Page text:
Green data center
Green ICT is concerned with all resources consumed in creating e-gear and operating ICT infrastructures. Significant amounts of water are used in everything from chip fabrication to PC manufacture to data center operation. This makes ICT vulnerable to droughts and other water constraints.
Handling our gear's heat has always been an issue for installations large and small. ICT equipment typical took 1x-2x again more energy to remove its heat as it took to power it in the first place (PUE of 2.0+), driving both energy costs and carbon footprints. Early efforts focused on the two obvious tactics: make both the gear and the air conditioning more efficient. We now see these augmented by innovative new approaches to the problem.
The Bloom Energy Server is a "distributed power generator" that uses fuel cells to convert air and natural gas into electricity. We wrote in 2010 that the 'Bloom Boxes' are "already being used by ICT companies, but not for for mission-critical ICT applications." Now we can report that they are used for applications ranging from television to telecom. Apple and eBay appear to be the most recent ICT customers.
Vertatique posts have covered the attraction of locations that offer renewable energy, typically a combination of hydroelectric power and free air cooling from a temperate/cold climate. But about data centers in sunny climates? The question provided a good opportunity to check in on solar photovoltaic electricity (solar PV) back in 2009.
I've been following Verne Global's rollout of a "carbon neutral data centre campus" in Iceland for a couple of years. The company called my attention earlier this year to a series of customer announcements that reveal the variety of reasons users do business with a green ICT facility. Now, a survey sheds more light on the value of green.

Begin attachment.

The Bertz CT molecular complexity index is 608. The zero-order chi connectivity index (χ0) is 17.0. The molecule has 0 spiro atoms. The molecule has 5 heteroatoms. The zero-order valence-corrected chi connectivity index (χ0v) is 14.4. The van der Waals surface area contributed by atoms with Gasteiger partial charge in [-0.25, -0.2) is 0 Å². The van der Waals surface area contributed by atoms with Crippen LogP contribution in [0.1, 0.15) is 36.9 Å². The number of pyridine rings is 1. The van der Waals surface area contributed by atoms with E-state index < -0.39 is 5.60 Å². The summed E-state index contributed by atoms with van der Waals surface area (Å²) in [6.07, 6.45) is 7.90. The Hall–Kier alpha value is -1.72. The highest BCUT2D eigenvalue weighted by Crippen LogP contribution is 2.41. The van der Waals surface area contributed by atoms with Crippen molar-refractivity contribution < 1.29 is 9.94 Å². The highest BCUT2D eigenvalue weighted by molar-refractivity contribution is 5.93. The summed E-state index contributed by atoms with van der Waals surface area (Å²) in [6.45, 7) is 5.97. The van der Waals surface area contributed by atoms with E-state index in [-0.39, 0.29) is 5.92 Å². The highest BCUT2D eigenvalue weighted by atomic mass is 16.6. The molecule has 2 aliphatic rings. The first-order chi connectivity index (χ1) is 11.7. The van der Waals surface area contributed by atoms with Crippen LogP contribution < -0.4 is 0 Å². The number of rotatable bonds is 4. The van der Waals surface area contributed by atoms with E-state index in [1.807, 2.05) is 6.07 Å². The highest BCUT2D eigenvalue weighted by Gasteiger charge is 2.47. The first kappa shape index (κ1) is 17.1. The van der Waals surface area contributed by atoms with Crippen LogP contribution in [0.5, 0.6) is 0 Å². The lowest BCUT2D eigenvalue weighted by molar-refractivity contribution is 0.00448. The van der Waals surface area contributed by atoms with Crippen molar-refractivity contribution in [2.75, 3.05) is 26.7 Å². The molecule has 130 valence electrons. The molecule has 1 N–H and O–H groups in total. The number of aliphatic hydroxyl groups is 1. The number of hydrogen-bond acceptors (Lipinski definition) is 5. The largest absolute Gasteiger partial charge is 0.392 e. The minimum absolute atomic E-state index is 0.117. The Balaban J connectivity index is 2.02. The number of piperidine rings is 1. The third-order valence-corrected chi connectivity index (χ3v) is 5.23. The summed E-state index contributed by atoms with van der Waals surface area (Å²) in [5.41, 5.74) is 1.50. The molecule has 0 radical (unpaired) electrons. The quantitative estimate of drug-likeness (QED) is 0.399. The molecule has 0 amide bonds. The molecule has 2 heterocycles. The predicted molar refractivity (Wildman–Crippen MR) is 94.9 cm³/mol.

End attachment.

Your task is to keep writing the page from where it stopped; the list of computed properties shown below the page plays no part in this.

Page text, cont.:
Evidence of Green ICT on the information and telecommunications industries is everywhere. Gear is becoming more energy efficient, renewable energy is increasingly in favor, and product content and lifecycles are starting to be scrutinized. So what defines "eco" gear in 2012?
Apple's 2012 Facilities Report provided detail on on the sustainability features, ranging from 'free air' cooling to real-time power monitoring, in Apple's Maiden (NC-USA) data center. A more recent report commits to 100% renewable energy.
A Pike Research report says that the trend to greener data centers will yield a significant GHG slowdown as well as drive a substantial market opportunity. Here are some of the top-line numbers from Pike.
Facebook mentions in passing that its highly efficient Prineville data center uses "Ethernet-powered LED lighting [to] reduce the total energy required to run the facility." Additional information about what exactly Facebook has done is hard to fine. What is Ethernet-powered LED lighting?
Photovoltaic (PV) solar is promising source of on-site renewable electricity generation for ICT infrastructures. Solar PV generates DC power; computers and other e-devices run on DC power. What are the challenges and opportunities?